• Prosper is an online peer-to-peer marketplace where entrepreneurs can connect with an investor to acquire funding for their business. It is an alternative to traditional lending and allows a borrower to choose the best lending option.
  • Lending Club is another example of an online marketplace that connects a business with different institutions to help acquire the funding it needs.
  • Kiva is a very particular platform. In addition to being used as a donation-based platform, Kiva also provides a crowdfunding platform for debt instruments. It enables different investors to set their investment as a nonprofit organization, which is loaned out to various projects. However, the platform itself does not charge interest for its services. The platform and its employees receive compensation from different corporations, individuals, and national institutions in the form of loans, donations, and financial grants. It works in over 40 countries and gives emphasis on businesses with female owners. The platform also offers loans for economic development and to fight poverty.


Final Thoughts

Crowdfunding is clearly a new mechanism of acquiring funding to launch or grow a business. Typically, this funding is obtained with the help of online platforms. Different companies can present their business ideas to numerous investors at the same time.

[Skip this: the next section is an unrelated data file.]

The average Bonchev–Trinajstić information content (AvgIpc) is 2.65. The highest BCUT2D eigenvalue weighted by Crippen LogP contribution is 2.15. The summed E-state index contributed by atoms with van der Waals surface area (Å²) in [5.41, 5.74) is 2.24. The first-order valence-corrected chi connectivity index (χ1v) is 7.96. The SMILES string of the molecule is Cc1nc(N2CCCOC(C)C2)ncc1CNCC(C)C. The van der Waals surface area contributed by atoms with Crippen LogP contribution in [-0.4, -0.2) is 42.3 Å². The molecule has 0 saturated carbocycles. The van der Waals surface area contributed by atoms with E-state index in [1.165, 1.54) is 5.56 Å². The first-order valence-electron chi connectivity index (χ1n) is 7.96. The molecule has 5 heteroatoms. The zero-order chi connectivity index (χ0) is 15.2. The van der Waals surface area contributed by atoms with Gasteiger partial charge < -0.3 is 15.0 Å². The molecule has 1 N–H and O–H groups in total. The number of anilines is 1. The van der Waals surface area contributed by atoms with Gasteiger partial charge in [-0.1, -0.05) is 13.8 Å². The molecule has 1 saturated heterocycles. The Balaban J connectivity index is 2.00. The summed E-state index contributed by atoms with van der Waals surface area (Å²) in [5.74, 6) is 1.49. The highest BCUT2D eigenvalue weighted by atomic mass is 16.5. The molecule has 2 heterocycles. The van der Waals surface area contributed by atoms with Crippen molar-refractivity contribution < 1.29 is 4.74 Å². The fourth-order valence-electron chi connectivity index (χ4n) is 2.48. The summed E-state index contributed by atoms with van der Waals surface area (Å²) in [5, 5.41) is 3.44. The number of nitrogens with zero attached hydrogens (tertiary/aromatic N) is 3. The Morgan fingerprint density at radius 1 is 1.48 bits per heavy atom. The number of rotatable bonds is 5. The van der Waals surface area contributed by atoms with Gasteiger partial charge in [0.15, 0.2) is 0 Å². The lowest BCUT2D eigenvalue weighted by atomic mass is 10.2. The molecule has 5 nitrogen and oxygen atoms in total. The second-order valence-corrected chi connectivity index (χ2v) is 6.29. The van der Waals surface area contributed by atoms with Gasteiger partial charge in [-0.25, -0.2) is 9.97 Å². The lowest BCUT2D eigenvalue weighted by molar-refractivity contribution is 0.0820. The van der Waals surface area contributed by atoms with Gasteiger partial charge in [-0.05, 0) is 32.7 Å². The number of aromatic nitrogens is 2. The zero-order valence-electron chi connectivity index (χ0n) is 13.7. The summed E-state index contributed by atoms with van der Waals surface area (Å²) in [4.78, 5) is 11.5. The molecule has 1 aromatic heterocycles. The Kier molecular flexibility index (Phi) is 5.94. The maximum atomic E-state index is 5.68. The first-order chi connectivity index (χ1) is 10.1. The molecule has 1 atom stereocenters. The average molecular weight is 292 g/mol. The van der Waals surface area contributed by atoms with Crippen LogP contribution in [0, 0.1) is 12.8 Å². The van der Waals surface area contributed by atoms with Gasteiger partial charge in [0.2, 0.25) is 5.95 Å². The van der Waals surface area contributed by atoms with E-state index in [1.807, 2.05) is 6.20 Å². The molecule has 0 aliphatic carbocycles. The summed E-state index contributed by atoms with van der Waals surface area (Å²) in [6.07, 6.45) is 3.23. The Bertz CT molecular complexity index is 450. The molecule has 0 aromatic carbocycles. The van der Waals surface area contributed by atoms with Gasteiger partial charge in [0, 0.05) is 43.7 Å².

Unlike conventional methods, these investors can also be a member of the general public and not necessarily a financial institution. The investment amounts can differ according to the requirement of the business and the capability of the lender. A common attractive characteristic is that often the minimum investment amounts are very low, thus enabling the larger public to participate in something they really like or believe in. These donation-based, rewards-based, equity-based, and debt-based crowdfunding platforms have seen enormous success in the past few years and it is interesting to see up to what degree they are moving towards taking over the conventional financing system. In the next publications, we will look some more to equity-based crowdfunding and then especially from a general perspective:  looking at the risks, rewards, and regulations that come with such investment opportunities.  We will also explore a case study to obtain insights into opportunities and challenges that lead to a successful functioning platform.


(*) IMPORTANT NOTE: the mentioning of the platforms in this publication is by no means to be interpreted as a favorite choice or promotion of one platform above any other platform by the DCSX and simply intends to give some examples. Other similar platforms can be easily researched on the web.



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Eureeca. Last accessed April 2020

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Kiva. Last accessed May 2020

Lending Club. Last accessed May 2020

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Schroter, W. 2014. “Crowdfunding around the World.” Retrieved July 2019

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This publication is presented to you by the Dutch Caribbean Securities Exchange

Written by N. Martina. Edited by D. Intriago and R. Römer.